Newton Aycliffe waste incinerator would be disastrous, inquiry told

  • Published
Residents hold placards saying no to the incinerator outside the planning inquiryImage source, Gareth Lightfoot
Image caption,
Residents staged a protest outside the planning inquiry being held on Aycliffe Business Park

Allowing a new waste incinerator to be built "near to residential areas" would be a "travesty" and "disastrous", a planning inquiry has heard.

Fornax Environmental Solutions (FES) has appealed against Durham County Council's refusal to allow it to burn hazardous waste at Merchant Park estate in Newton Aycliffe.

Hundreds of residents have objected, with one calling it a "monstrosity".

FES said fears about the impact of the scheme were "entirely unfounded".

The proposed plant, which would have a 100ft (30m) flue stack, would process 10,500 tonnes of waste per year and run constantly seven days a week, the Local Democracy Reporting Service said.

Speaking at the appeal for the Residents' Group, John Longley said objectors recognised the need for incinerators, but one should "not be built on such a prestigious site and near to residential areas".

Local resident Chris Yates said he thought the "monstrosity should not be built so close to nurseries [and] schools".

"It's just too close. It needs to be stopped," he added.

Image source, Google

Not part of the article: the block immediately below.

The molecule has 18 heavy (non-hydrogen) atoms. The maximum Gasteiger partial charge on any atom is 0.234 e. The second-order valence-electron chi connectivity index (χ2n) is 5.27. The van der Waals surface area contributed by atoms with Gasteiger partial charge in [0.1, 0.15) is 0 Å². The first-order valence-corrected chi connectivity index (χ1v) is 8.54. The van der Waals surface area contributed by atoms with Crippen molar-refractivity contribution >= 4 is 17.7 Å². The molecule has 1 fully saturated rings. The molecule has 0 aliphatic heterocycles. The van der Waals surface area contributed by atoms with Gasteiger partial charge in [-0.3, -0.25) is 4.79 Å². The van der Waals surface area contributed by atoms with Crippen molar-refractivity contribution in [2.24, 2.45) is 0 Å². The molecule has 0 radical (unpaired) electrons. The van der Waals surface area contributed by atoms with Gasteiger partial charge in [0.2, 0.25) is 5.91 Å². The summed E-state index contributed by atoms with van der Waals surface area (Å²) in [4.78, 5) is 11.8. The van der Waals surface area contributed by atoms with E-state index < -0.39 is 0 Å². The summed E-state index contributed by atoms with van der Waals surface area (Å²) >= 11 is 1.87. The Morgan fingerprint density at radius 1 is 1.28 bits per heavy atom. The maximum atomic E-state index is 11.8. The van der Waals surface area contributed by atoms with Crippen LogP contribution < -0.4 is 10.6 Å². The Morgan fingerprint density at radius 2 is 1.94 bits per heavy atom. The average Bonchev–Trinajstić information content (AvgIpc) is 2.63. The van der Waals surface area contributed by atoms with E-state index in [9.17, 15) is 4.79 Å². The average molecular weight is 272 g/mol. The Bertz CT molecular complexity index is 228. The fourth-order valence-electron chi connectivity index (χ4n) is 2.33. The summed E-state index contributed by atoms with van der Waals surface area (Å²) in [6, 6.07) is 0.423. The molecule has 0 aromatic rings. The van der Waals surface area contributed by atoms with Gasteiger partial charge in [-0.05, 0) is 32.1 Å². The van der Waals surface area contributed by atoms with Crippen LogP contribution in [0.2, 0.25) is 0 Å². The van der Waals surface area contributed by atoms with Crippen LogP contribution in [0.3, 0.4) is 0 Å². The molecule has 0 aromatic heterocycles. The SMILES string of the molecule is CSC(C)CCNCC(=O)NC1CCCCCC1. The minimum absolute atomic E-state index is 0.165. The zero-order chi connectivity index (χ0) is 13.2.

Image caption,
The incinerator is proposed for land between Heighington Lane and the Hitachi rail factory

Fiona Sowerby, who described her nearby home village of Heighington as "absolutely glorious", said the incinerator would be "disastrous" to the area, while Hilda Longley said she would be forced to move if it was built.

Fellow local Eileen Brewis said its approval would be a "travesty", while Joanne Smith said history was "littered with apparently safe developments tragically going wrong and blighting the lives of people in the vicinity".

The council's counsel John Barrett said nearby businesses at Aycliffe Business Park had also lodged objections.

He said the facility, which will offer 27 full-time jobs once running and 75 during construction, could lead firms to consider moving away and detract from new businesses.

He added it would probably lead to reduced investment.

Image source, Fornax/AshtonSmith
Image caption,
The plant would burn up to 10,500 tonnes of waste a year

Paul Tucker QC, representing FES, said the council's reason for refusal was "somewhat difficult to sustain" and perceptions of harm were "entirely unjustified and unreasonable".

"This is a much-needed scheme in the right place to handle the increasing local, regional and, in fact, national demand for these types of facilities," he said.

"The fears concerning the impact that this scheme would have on air quality and future employment uses are entirely unfounded."

The inquiry is due to last five days.

Follow BBC North East & Cumbria on Twitter, Facebook and Instagram. Send your story ideas to northeastandcumbria@bbc.co.uk.

Related Internet Links

The BBC is not responsible for the content of external sites.